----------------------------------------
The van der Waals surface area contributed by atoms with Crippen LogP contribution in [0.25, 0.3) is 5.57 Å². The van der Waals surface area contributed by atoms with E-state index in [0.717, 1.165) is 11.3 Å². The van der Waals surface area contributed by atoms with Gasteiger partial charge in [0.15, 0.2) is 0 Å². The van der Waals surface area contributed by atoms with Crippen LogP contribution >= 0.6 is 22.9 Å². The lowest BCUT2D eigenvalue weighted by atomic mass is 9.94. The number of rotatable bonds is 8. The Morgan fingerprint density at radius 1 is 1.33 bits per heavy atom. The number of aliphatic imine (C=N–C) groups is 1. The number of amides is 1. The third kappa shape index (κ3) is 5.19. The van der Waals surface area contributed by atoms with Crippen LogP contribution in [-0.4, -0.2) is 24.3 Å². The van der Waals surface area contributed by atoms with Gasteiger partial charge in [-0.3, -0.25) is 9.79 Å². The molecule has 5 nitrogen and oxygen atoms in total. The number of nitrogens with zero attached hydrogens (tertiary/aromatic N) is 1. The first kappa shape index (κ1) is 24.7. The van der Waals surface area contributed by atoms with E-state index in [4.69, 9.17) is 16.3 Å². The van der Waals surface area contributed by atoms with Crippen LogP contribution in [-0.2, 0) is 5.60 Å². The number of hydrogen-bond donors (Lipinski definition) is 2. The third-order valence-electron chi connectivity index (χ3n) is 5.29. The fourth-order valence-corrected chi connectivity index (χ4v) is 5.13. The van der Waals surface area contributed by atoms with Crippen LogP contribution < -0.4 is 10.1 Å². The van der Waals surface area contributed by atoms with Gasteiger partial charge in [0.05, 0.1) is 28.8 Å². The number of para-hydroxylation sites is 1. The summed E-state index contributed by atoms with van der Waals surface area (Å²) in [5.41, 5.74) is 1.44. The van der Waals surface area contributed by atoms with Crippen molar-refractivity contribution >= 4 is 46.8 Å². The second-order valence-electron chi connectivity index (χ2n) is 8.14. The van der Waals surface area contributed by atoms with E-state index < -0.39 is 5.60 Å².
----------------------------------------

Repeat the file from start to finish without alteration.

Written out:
The van der Waals surface area contributed by atoms with Crippen LogP contribution in [0.25, 0.3) is 5.57 Å². The van der Waals surface area contributed by atoms with E-state index in [0.717, 1.165) is 11.3 Å². The van der Waals surface area contributed by atoms with Gasteiger partial charge in [0.15, 0.2) is 0 Å². The van der Waals surface area contributed by atoms with Crippen LogP contribution >= 0.6 is 22.9 Å². The lowest BCUT2D eigenvalue weighted by atomic mass is 9.94. The number of rotatable bonds is 8. The Morgan fingerprint density at radius 1 is 1.33 bits per heavy atom. The number of aliphatic imine (C=N–C) groups is 1. The number of amides is 1. The third kappa shape index (κ3) is 5.19. The van der Waals surface area contributed by atoms with Crippen LogP contribution in [-0.4, -0.2) is 24.3 Å². The van der Waals surface area contributed by atoms with Gasteiger partial charge in [-0.3, -0.25) is 9.79 Å². The molecule has 5 nitrogen and oxygen atoms in total. The number of nitrogens with zero attached hydrogens (tertiary/aromatic N) is 1. The first kappa shape index (κ1) is 24.7. The van der Waals surface area contributed by atoms with E-state index in [4.69, 9.17) is 16.3 Å². The van der Waals surface area contributed by atoms with Crippen LogP contribution in [-0.2, 0) is 5.60 Å². The number of hydrogen-bond donors (Lipinski definition) is 2. The third-order valence-electron chi connectivity index (χ3n) is 5.29. The fourth-order valence-corrected chi connectivity index (χ4v) is 5.13. The van der Waals surface area contributed by atoms with Crippen LogP contribution < -0.4 is 10.1 Å². The van der Waals surface area contributed by atoms with Gasteiger partial charge in [0.05, 0.1) is 28.8 Å². The number of para-hydroxylation sites is 1. The summed E-state index contributed by atoms with van der Waals surface area (Å²) in [5.41, 5.74) is 1.44. The van der Waals surface area contributed by atoms with Crippen molar-refractivity contribution >= 4 is 46.8 Å². The second-order valence-electron chi connectivity index (χ2n) is 8.14. The van der Waals surface area contributed by atoms with E-state index < -0.39 is 5.60 Å².